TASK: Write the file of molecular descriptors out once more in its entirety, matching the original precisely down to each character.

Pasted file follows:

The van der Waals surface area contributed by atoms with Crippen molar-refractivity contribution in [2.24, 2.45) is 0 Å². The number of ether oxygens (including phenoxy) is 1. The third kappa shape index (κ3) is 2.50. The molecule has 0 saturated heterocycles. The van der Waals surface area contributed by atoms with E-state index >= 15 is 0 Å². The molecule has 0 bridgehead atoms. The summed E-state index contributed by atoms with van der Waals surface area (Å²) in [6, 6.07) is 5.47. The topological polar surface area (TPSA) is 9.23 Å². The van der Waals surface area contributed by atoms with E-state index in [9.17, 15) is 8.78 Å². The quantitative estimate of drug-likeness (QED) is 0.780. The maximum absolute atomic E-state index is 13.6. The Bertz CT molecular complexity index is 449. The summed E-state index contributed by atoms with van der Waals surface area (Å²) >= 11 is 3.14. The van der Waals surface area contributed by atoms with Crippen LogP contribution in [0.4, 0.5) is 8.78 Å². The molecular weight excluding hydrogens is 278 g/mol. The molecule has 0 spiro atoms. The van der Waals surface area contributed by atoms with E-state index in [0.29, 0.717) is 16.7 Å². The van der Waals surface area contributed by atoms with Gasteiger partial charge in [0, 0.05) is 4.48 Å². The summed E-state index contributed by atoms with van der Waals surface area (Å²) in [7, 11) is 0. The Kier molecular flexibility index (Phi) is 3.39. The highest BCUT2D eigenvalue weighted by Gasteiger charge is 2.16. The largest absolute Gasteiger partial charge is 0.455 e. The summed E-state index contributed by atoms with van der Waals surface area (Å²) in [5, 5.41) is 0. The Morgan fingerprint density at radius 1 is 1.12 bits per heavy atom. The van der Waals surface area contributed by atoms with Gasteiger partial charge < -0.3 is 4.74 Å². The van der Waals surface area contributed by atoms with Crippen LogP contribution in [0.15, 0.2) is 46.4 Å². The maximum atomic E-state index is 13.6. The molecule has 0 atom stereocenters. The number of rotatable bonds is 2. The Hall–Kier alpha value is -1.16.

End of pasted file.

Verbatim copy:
The van der Waals surface area contributed by atoms with Crippen molar-refractivity contribution in [2.24, 2.45) is 0 Å². The number of ether oxygens (including phenoxy) is 1. The third kappa shape index (κ3) is 2.50. The molecule has 0 saturated heterocycles. The van der Waals surface area contributed by atoms with E-state index >= 15 is 0 Å². The molecule has 0 bridgehead atoms. The summed E-state index contributed by atoms with van der Waals surface area (Å²) in [6, 6.07) is 5.47. The topological polar surface area (TPSA) is 9.23 Å². The van der Waals surface area contributed by atoms with E-state index in [9.17, 15) is 8.78 Å². The quantitative estimate of drug-likeness (QED) is 0.780. The maximum absolute atomic E-state index is 13.6. The Bertz CT molecular complexity index is 449. The summed E-state index contributed by atoms with van der Waals surface area (Å²) >= 11 is 3.14. The van der Waals surface area contributed by atoms with Crippen LogP contribution in [0.4, 0.5) is 8.78 Å². The molecular weight excluding hydrogens is 278 g/mol. The molecule has 0 spiro atoms. The van der Waals surface area contributed by atoms with E-state index in [0.29, 0.717) is 16.7 Å². The van der Waals surface area contributed by atoms with Gasteiger partial charge in [0, 0.05) is 4.48 Å². The summed E-state index contributed by atoms with van der Waals surface area (Å²) in [7, 11) is 0. The Kier molecular flexibility index (Phi) is 3.39. The highest BCUT2D eigenvalue weighted by Gasteiger charge is 2.16. The largest absolute Gasteiger partial charge is 0.455 e. The summed E-state index contributed by atoms with van der Waals surface area (Å²) in [5, 5.41) is 0. The Morgan fingerprint density at radius 1 is 1.12 bits per heavy atom. The van der Waals surface area contributed by atoms with Gasteiger partial charge < -0.3 is 4.74 Å². The van der Waals surface area contributed by atoms with Crippen LogP contribution in [0.15, 0.2) is 46.4 Å². The maximum atomic E-state index is 13.6. The molecule has 0 atom stereocenters. The number of rotatable bonds is 2. The Hall–Kier alpha value is -1.16.